Philosophy 331 - Introduction to Ethics - Fall 2010

Professor: William Sweet
Office: 606 Nicholson Tower
Telephone: 867-2341
Office Hours: Monday, Tuesday, and Wednesday; 3.45-5 pm, and by arrangement.
Course web page:

This class meets in the 'Q' time block (T/Th 2.15-3.30)

The object of the course is to introduce students to some major ethical theories. (This will serve as a foundation for later courses in applied and professional ethics, and for the philosophical discussion of a number of contemporary moral and social issues.)

The class will have a 'lecture and discussion' format. The professor will introduce a topic with a summary of the relevant arguments or a commentary on a text. This will be followed by questions and discussion of the material by the class as a whole (e.g., points of clarification or criticism and of comparison; comments on the relations between or among different issues).

Students are expected to have prepared the readings before class, to attend all of the classes and to participate in discussion. It is essential in learning how to do philosophy that students be prepared to ask and answer questions in class.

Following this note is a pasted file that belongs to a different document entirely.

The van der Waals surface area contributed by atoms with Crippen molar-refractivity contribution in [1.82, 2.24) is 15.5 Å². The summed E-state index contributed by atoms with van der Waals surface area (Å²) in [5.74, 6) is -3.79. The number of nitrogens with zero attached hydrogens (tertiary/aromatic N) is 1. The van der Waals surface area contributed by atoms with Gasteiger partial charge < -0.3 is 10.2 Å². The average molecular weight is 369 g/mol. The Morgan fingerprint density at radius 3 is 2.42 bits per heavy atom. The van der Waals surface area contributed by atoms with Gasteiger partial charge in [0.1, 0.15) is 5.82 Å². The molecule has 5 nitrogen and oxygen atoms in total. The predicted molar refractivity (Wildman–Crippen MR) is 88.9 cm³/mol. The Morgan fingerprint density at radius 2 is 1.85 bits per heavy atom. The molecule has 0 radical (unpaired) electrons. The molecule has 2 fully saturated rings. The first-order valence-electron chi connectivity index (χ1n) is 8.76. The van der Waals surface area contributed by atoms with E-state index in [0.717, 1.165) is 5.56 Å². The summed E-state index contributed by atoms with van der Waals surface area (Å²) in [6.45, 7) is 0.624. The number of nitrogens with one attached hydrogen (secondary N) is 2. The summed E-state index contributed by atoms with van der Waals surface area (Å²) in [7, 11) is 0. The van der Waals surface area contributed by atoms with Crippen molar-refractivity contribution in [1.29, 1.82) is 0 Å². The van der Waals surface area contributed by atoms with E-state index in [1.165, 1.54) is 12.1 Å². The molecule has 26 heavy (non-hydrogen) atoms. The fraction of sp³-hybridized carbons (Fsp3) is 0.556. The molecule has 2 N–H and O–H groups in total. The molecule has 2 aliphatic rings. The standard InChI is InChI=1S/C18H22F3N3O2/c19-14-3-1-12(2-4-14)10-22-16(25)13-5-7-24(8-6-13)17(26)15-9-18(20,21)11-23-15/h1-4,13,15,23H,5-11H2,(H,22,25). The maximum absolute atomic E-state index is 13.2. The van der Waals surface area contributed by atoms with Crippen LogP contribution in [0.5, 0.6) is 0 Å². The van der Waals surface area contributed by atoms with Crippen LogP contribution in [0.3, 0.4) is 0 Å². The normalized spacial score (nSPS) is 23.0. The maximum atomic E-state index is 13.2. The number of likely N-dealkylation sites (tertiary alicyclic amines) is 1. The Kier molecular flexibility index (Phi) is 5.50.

Course Outline:

The course will focus on the following questions:

Texts / Readings:

There are two textbooks for the course
  1. Ethics: History, Theory, and Contemporary Issues, ed Steven Cahn and Peter Markie, 4th ed. New York: Oxford University Press, 2009. [This book will also be used in Philosophy 332]
    2. Jacques Maritain, Natural Law: reflections on theory and practice, South Bend, IN: St Augustine's Press, 2001.

Supplementary reading:

Additional readings may be placed on reserve in the library

Method of Evaluation:

Be sure to check for information on assignments and dates of tests and examinations.